Thursday, June 15, 2017



"I will retire at the end of 2019."

"I want to eliminate FCA’s net debt of USD$6 billion before the end of 2018."

"A merger between FCA and other carmakers is off the table."

"Jeep and RAM could be spun off to fund debt elimination."

In an April 17 call with market analysts, Marchionne has been much clearer about the future of FCA and his range of options, as he prepares for retirement. It is obvious that something like the partial spin-off of Ferrari may also be the answer to stop FCA’s spiraling debt problems, and there are two excellent possibilities.

First, the remaining Italian sports car assets – Maserati and Alfa Romeo. Despite being rebuffed by VWAG’s Matthias Müller last year, Müller has now recanted and said he is prepared to discuss deals with Marchionne.

Ferdinand Piech has long made it known that he would like to acquire Alfa Romeo, but for maximum cash benefit to FCA, it will be packaged with Maserati.

Despite VWAG’s massive borrowings to fund the repair of the company’s finances after the ‘Dieselgate’ problem, it’s certainly possible that VWAG could absorb the Italian companies.

As far as the US divisions are concerned, analysts have valued Jeep at USD$22 billion, and the RAM division at around USD$11 billion.

Who would buy them?

Easy. Private Equity groups in the USA have been sniffing around for such a deal over the last two years.

Marchionne, despite his reputation as a ‘corporate cowboy’ is smart enough to know that the sale of these brands, plus the FCA parts business, Magnetti Marelli would be the only way the potentially-successful divisions of the FCA brand lineup could survive.

Last November, research company HIS Automotive said that Marchionne was wise to stop saying FCA had a goal of 7 million annual group sales by 2018, because FCA barely sold 4.6 million vehicles in 2015, and HIS Automotive said it expected 2017 sales would be flat at 4.8 million vehicles.

Bloomberg’s Joel Levington said that repairing FCA’s balance sheet is nigh on impossible comparing its lack of cash flow relative to its peers including Toyota, GM and Ford.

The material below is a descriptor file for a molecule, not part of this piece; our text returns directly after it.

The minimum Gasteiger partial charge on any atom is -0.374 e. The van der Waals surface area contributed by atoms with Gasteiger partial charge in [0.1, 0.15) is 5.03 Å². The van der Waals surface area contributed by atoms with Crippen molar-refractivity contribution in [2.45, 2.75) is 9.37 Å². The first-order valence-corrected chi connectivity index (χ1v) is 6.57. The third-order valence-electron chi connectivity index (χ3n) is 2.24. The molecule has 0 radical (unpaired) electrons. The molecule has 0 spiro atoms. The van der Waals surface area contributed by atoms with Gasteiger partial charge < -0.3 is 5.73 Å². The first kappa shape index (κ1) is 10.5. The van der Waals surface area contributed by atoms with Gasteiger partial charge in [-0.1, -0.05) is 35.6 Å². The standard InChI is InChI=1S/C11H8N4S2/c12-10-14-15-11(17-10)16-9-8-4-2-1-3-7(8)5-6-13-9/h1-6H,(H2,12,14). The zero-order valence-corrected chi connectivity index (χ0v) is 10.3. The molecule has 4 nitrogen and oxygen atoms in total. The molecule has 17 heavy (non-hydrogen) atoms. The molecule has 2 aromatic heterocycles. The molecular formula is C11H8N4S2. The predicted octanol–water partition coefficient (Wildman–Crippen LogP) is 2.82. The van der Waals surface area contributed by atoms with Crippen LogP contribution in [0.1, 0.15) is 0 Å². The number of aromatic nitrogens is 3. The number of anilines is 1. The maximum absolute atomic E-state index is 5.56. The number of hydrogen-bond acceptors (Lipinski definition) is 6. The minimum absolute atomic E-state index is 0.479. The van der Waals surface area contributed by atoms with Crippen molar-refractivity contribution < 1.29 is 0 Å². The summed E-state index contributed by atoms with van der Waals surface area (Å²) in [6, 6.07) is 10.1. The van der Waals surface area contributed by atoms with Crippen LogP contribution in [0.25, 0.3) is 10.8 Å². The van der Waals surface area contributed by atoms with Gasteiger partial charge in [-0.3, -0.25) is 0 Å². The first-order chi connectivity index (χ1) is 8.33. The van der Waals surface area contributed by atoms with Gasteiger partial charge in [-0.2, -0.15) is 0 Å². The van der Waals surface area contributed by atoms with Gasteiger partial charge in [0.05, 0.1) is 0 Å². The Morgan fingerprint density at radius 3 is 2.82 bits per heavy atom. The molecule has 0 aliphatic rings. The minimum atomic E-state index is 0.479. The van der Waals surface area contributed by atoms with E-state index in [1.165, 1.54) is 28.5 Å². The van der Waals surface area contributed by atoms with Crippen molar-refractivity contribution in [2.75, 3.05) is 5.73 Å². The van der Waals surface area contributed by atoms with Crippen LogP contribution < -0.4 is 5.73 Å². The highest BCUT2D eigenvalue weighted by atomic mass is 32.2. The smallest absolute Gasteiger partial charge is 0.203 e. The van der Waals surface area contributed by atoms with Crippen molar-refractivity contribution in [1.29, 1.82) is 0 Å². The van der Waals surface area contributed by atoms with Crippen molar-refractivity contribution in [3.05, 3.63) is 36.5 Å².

Levington said “Market exhaustion, rising inventory and commodity levels would pressure pricing, which will create further profit headwinds.”

Another Bloomberg analyst said that generating three times the adjusted net income of 2015, by 2018 is very much in doubt, meaning FCA would miss the adjusted-net figure by as much as 42%, meaning it would carryover at least USD$5 billion in debt.

Remember, when FIAT absorbed Chrysler, it also took on Chrysler’s unfunded pension obligations, rumoured to be about USD$5 billion.

So you ask, if 'Marchionne the Magician' pulls off this neat trick of selling the family silver to pay off the loans, what about Dodge, Chrysler and FIAT?

All these brands desperately need massive investment in new product, and with the current net debt load exceeding USD$5 billion, those funds cannot be generated from flat sales, nor increased borrowings.

Dodge has nothing in the current product lineup worth saving, and as FCA has already dropped the 200 sedan and Dart, there is only the 300C left in the portfolio, and that car is so old it’s on life-support.

As far as FIAT is concerned, Chairman John Elkann (the last remaining Agnelli family member at FIAT) says he wants the company to “prosper”, but once again apart from the very popular 500 range, and the Mazda-FIAT deal for the 124 Spider, FIAT also desperately needs investment funds for new cars.

Expect to see FIAT announce further collaboration with Mazda very soon, and if Chairman Elkann can swallow it, then FIAT could survive, and maybe ‘prosper’, but as a much smaller local Italian company.

FIAT is a bit like Italy’s flag carrier airline, Alitalia, it’s a national icon, but it’s broke, and whilst there’s little hope of saving either company, no-one in Italy wants to see them disappear from the Italian corporate landscape.

Italians want to see their flag, FIAT, and Alitalia survive.

Marchionne may get his wish to see FCA involved in greater collaboration, but it will only just let him slide out from under the massive debt pile, and his rumoured USD$43 million dollar retirement payout is in severe trouble, because it’s based on the FCA share price!

FCA may not, as I forecast previously, end up as automotive roadkill, but by the time the potentially-profitable parts are stripped away, the USA will no longer have a Big Three.

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